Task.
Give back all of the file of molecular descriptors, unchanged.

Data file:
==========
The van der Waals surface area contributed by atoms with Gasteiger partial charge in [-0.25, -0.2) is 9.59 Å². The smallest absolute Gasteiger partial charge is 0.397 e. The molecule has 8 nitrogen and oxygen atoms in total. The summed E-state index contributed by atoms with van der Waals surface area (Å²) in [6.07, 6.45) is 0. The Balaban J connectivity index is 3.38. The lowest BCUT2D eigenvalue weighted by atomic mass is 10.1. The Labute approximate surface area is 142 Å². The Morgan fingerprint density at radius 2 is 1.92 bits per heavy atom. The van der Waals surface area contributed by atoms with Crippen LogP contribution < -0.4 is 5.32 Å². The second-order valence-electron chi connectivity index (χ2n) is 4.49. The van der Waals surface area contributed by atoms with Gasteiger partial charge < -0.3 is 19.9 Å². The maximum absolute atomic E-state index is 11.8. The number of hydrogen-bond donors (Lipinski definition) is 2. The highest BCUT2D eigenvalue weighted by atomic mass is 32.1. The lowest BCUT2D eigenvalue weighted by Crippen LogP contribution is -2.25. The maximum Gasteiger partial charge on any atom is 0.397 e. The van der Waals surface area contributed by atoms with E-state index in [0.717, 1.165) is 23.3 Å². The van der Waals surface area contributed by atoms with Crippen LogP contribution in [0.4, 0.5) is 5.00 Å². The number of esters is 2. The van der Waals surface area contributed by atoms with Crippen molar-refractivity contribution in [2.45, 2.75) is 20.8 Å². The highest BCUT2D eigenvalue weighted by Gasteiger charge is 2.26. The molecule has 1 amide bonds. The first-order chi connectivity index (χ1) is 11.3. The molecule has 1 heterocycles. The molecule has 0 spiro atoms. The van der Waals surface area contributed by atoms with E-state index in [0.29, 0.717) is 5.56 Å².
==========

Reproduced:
The van der Waals surface area contributed by atoms with Gasteiger partial charge in [-0.25, -0.2) is 9.59 Å². The smallest absolute Gasteiger partial charge is 0.397 e. The molecule has 8 nitrogen and oxygen atoms in total. The summed E-state index contributed by atoms with van der Waals surface area (Å²) in [6.07, 6.45) is 0. The Balaban J connectivity index is 3.38. The lowest BCUT2D eigenvalue weighted by atomic mass is 10.1. The Labute approximate surface area is 142 Å². The Morgan fingerprint density at radius 2 is 1.92 bits per heavy atom. The van der Waals surface area contributed by atoms with Crippen LogP contribution < -0.4 is 5.32 Å². The second-order valence-electron chi connectivity index (χ2n) is 4.49. The van der Waals surface area contributed by atoms with Gasteiger partial charge < -0.3 is 19.9 Å². The maximum absolute atomic E-state index is 11.8. The number of hydrogen-bond donors (Lipinski definition) is 2. The highest BCUT2D eigenvalue weighted by atomic mass is 32.1. The lowest BCUT2D eigenvalue weighted by Crippen LogP contribution is -2.25. The maximum Gasteiger partial charge on any atom is 0.397 e. The van der Waals surface area contributed by atoms with E-state index in [0.717, 1.165) is 23.3 Å². The van der Waals surface area contributed by atoms with Crippen LogP contribution in [0.4, 0.5) is 5.00 Å². The number of esters is 2. The van der Waals surface area contributed by atoms with Crippen molar-refractivity contribution in [2.45, 2.75) is 20.8 Å². The highest BCUT2D eigenvalue weighted by Gasteiger charge is 2.26. The molecule has 1 amide bonds. The first-order chi connectivity index (χ1) is 11.3. The molecule has 1 heterocycles. The molecule has 0 spiro atoms. The van der Waals surface area contributed by atoms with E-state index in [0.29, 0.717) is 5.56 Å².